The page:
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Full text of "Poland Russia and Great Britain 1941-1945"

with Italy and was trying to reach behind for Trieste and CarintMa.
The former countries were already under the power of his gauleiters
and any allied subject encountered there had at the best been expelled.
The Russians^ as Lord Dunglass remarked in the House of Commons
" have never receded from the view that in this matter (of territories)
they alone are the judges, and what they have taken they will keep. . . ."
In 19413 after the signing of the Atlantic Charter^ Churchill still on the
ocean had sent an appeal to Europe., throwing out magnificent promises
and sentimental phrases. He had called on the Poles : " Foles5 the heroism
of your people standing up to cruel oppressors^ the courage of your
soldiers^ sailors and airmen shall not be forgotten. Your ceunrry shall
live again and resume its rightful part in the new organisation of Europe."
And now when the final defeat of Germany was expected within a
few days—the British Prime Minister had so little faith in his own
words regarding an independent and sovereign Poland, that all he had
to ofler these Polish csoldier35 sailors and airmen/ who had fought under
British operational command was . . . British citizenship ! It can only
be assumed therefore that these warriors were to lose their country. ...
" A very doubtful equivalent " commented the Chicago Tribune, " a
shelter in exchange for the danger of returning to New Poland. He wanted
to spare them from the experience of being under the tyranny that the
Polish people will have to suffer in silence from now on." The offer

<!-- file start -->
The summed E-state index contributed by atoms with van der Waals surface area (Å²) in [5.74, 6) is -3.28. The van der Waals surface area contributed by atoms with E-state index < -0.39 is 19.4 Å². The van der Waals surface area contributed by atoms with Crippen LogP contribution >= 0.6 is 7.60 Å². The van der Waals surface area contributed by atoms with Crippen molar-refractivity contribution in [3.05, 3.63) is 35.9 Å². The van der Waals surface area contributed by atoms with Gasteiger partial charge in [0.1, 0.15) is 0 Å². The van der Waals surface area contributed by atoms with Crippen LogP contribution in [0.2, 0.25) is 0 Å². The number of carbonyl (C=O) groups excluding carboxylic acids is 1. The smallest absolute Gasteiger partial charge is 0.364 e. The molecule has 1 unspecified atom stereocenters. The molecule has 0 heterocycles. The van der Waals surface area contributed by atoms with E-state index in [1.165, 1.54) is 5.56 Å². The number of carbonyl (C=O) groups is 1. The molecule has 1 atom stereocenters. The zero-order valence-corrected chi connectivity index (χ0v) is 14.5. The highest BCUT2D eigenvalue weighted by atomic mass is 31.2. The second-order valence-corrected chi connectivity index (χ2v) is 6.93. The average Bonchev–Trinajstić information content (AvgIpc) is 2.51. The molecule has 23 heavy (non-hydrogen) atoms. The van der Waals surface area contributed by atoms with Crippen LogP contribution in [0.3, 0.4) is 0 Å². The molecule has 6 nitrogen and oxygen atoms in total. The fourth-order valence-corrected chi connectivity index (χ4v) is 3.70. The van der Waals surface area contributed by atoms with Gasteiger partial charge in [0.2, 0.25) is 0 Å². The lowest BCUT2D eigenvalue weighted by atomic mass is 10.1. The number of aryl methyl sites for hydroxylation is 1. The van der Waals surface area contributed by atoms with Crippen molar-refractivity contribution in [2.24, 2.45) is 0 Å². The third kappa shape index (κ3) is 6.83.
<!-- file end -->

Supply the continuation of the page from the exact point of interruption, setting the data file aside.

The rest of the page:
of the Prime Minister proved more eloquent than his entire speech.
It embarrassed those to whom it was addressed and there was a feeling
among the Poles fighting alongside the British that there was something
unnatural in this offer. It rang in the ears of the Polish soldiers
to the tune of:—£ We will help you save yourselves, but you must forget
your wife and children exiled in Siberia or starving in Poland under
a perpetually existing threat of eventual deportation. . . '
One of the Polish soldiers' Daily's expressed their feelings in simple
words :—
" We can fully appreciate the proposition (the British Prime Minister's
proposition to admit us to British citizenship) and its political significance.
The British Empire is prepared to extend to the Poles its most precious
gift—citizenship.
" If each of us was fighting for his own ends, perhaps he would have found
in British citizenship the satisfaction of his life's needs. However, we are
fighting for the life of Poland. In this war we have lost much in the
common cause^ and have been deprived of much; but two things remain^
Polish citizenship and pride that we are members of a nation whose great
qualities have shone out during this war., perhaps as never before in all its
thousand years of history.
" There is no price, nothing which can replace or recompense us for these
two valuable possessions. We have one aim,, the true independence of
our country and the true liberation of our nationa to whom we are the more
bound because it is unhappy, ruined^ threatened and misunderstood. We
cannot and will not abandon our nation in its distress. The struggle for
its freedom is still our duty."
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